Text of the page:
The Possibility of Producing Successful Explanations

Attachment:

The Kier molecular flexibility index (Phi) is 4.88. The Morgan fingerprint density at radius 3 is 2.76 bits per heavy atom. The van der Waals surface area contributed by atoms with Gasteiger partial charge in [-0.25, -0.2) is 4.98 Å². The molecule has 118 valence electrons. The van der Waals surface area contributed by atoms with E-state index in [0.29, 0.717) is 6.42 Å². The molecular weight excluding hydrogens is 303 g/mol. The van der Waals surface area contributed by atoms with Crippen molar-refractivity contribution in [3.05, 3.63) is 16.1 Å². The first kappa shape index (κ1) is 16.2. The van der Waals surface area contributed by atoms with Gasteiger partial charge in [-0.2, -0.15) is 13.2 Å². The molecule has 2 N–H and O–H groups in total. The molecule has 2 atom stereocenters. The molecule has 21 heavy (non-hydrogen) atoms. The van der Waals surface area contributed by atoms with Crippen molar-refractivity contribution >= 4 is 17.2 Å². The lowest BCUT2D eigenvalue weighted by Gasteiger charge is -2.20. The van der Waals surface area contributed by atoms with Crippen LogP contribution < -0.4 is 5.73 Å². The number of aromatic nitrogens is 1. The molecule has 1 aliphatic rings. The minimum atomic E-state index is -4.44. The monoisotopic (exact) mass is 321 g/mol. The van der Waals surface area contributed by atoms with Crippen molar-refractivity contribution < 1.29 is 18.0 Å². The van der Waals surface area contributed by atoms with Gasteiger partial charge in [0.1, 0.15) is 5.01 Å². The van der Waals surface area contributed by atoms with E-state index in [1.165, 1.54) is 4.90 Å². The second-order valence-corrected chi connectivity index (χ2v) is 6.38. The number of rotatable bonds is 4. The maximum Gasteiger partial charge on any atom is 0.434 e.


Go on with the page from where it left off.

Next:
This chapter discusses a handful of epistemological concepts that are crucial for the possibility of producing successful explanations. It begins by examining the distinction between truth and adequacy, which is interpreted as a prerequisite for Spinoza’s epistemic perfectionism. It continues by considering the claim that there are ideas of any idea in God. Rather than assuming that all ideas are accompanied by reflexive ideas, it is argued, Spinoza posits the possibility of forming ideas of any given idea. Next, it discusses the concept of common notions and shows that Spinoza uses it to defend a general principle for the reliable framing of concepts that allows us to obtain adequate knowledge of certain properties. Finally, the chapter examines what amounts to intuitive knowledge, arguing that it is the ultimate goal of all epistemic effort for Spinoza: to intuitively know some object is to have complete comprehension of its complete determinateness.
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